Cable One CEO Has High Hopes for the Post-Pandemic Workplace

If the only constant in life is change, Julie Laulis is in the right business.

The president, CEO and chair of the board at Cable One, Laulis has watched the company’s strategic picture widen from linear TV to include broadband, voice and streaming video services. In a recent 4Front podcast episode, she talked about how change is a good thing and how the COVID-19 pandemic has altered the way Cable One does business.

Laulis’s career at Cable One began in 1999, when she was named director of marketing for the company’s northwest division. From there, she served as a division vice president of operations, chief operating officer and finally as president and CEO beginning in 2017. In 2018, she was named chair of the company’s board of directors.

Along the way, Laulis has learned the importance of confidence and authenticity—even if it has meant bucking the tradition of the buttoned-up executive. Business leaders often think they have to act and look a certain way. “I was like, no, that probably won’t work out well for me,” Laulis said. “I tend to be a pretty informal, casual person, and it’s best if I show up that way.”

She also likes to walk the floors every Friday at Cable One’s headquarters and talk face-to-face with employees but doing so has been a challenge during the pandemic, when many people are working from home. The company has turned to teleconferencing, “but it’s just not the same,” she said.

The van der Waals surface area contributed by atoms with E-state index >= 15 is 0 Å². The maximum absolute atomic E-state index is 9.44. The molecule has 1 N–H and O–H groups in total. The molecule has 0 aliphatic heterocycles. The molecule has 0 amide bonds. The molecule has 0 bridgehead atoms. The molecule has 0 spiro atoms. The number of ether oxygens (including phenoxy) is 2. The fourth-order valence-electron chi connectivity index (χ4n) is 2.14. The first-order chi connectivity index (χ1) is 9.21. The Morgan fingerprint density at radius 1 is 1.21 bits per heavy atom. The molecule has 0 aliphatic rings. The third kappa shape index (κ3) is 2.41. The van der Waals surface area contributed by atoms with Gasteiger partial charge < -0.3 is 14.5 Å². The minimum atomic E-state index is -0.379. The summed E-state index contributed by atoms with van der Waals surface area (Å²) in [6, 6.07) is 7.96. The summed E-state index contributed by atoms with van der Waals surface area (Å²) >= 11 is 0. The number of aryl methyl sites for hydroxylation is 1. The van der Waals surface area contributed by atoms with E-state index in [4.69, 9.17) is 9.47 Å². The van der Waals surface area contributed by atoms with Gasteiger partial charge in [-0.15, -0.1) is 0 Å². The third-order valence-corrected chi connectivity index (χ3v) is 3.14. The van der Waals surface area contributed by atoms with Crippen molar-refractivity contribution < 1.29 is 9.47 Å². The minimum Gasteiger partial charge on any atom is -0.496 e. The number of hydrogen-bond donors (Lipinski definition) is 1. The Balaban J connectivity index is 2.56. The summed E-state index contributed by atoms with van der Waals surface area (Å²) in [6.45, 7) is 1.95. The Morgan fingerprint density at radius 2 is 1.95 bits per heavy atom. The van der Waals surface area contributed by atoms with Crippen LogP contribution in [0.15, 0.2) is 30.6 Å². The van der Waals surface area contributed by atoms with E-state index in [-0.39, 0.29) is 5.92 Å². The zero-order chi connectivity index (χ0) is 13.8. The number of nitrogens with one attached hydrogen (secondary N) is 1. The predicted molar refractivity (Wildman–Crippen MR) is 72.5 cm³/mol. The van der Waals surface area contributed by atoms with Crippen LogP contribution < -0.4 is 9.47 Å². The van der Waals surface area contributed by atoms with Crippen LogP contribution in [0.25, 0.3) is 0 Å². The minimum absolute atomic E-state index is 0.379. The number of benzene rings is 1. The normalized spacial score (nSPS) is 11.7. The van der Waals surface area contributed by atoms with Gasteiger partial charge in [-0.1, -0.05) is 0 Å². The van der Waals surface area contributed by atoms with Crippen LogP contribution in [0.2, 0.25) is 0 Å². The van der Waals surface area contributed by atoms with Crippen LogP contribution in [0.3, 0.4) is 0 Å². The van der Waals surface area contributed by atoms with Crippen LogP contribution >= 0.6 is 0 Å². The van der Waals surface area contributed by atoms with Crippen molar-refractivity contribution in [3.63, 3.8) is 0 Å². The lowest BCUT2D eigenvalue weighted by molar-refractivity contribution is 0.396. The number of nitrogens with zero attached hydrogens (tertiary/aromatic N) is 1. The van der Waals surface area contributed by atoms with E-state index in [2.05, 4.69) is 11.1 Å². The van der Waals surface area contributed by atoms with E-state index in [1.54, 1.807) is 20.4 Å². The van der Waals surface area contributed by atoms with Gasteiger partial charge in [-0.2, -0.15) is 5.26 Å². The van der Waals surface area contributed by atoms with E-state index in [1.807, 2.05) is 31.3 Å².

Cable One will probably stick with work-from-home options. However, Laulis said, “Lately I’ve been moving to the thought that people just need to be together. That doesn’t mean it has to happen every day, and it doesn’t even have to be once a week. But on some regular cadence, in order to get that true collaboration and innovation to connect as human beings, to have an understanding about each other and to keep our culture alive—which is Cable One’s secret sauce—we’re going to have to be together.”

The idea of a hybrid workplace mixing home and office time is gaining traction. According to a recent survey conducted by Edelman Data & Intelligence for Microsoft, 66 percent of management leaders say their company is considering redesigned workspaces to accommodate a hybrid work schedule. Among employees, 73 percent said they wanted flexible, remote work options to stay, but at the same time 67 percent said they wanted more in-person work or collaboration post-pandemic.

For her part, Laulis predicted that “when people come together, it will be for the purpose of learning from each other and doing important, collaborative work, versus sitting down and doing busy work. I’m excited to springboard out of this darned pandemic and make sure that we don’t lose sight of the things that we learned from it. We need to capitalize on these lessons and see how far we can go.”


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